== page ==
From: Alexander 'Sasha' Chislenko <email@example.com>
>Also, why is the huge manual trading floor still needed?
>I'd expect much less money would be needed to computerize the whole
Currently, it costs in excess of $1 million to get a seat in (become a member of) the NYSE. At those prices, members don't want their control to have any dilution via digital automation. You see, all those raving brokers on the floor of the NYSE stay in visual contact with their bosses, who have the real power: the power to enter the commands <buy>, <sell>, <you're fired>, <move to Switzerland>, and actually see it happen.
Much less money would be needed to computerize the whole thing, for certain. Much less money would be needed to fix the Y2K problem if programmers had alerted their bosses fifteen or twenty years ago. But, hey! ...it will cost around $600 billion to fix the problem, and one man's problem means another man's opportunity. That $600 billion will go into the pockets of IT professionals who've known about the problem for decades, and decided to keep a lid on it. BTW, guess what the Y2K bug will do to traders in derivatives. (Yes, Wall Street has computerized itself extensively already.)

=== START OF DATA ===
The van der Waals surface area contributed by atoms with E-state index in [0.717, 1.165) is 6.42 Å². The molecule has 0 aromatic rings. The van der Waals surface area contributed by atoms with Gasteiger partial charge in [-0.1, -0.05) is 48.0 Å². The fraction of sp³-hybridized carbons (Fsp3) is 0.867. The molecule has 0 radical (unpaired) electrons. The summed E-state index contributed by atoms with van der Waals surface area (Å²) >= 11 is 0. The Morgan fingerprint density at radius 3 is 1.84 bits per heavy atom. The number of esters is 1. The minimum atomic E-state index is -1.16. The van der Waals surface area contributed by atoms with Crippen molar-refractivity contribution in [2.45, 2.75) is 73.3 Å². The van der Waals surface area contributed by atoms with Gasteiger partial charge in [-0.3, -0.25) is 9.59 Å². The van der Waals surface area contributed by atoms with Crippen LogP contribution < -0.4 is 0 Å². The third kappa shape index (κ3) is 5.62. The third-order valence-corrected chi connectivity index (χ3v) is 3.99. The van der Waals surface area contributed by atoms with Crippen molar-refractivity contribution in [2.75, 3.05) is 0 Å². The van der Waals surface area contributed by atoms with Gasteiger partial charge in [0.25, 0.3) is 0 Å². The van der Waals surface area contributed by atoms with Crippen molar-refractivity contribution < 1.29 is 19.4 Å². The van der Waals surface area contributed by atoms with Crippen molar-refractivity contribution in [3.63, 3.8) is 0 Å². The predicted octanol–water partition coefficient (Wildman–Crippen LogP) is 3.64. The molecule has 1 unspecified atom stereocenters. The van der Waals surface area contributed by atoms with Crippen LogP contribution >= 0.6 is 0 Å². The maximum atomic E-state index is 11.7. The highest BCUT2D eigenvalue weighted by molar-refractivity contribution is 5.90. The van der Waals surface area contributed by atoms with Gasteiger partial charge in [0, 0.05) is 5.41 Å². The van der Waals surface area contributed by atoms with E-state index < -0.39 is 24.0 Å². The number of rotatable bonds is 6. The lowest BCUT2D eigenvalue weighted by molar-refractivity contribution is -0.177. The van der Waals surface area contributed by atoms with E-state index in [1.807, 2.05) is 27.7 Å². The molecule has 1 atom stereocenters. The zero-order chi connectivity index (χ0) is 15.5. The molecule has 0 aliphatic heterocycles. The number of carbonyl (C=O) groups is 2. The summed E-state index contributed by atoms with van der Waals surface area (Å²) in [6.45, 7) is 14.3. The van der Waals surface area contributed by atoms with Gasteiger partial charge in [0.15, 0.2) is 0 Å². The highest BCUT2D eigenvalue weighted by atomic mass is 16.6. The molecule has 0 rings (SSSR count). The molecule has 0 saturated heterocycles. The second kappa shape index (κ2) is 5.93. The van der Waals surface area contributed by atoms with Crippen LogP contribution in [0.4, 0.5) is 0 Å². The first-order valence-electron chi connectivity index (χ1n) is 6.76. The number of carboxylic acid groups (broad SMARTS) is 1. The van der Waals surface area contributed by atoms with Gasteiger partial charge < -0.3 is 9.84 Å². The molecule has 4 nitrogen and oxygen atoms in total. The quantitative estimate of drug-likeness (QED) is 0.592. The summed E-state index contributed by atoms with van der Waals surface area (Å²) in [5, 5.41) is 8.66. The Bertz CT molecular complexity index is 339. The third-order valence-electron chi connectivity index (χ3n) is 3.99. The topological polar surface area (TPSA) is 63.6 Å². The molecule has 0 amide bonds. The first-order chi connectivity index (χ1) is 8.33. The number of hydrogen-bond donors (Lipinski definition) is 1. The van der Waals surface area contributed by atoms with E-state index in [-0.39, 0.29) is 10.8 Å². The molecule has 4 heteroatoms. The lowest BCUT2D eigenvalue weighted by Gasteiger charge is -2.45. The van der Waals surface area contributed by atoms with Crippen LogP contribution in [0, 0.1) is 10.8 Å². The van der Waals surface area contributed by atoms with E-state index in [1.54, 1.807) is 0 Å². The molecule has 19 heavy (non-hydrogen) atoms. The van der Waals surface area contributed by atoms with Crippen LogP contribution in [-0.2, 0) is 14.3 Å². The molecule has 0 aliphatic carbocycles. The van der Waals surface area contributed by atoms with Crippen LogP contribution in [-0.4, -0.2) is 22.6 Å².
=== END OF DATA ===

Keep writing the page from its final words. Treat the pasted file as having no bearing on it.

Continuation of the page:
If you (completely) automate the NYSE, you kick out the inside traders and the enormous commissions earned by broderage houses. Without the element of greed, no stock exchange exists. Greed drives the whole machine. How can you automate or computerize greed? --J. R.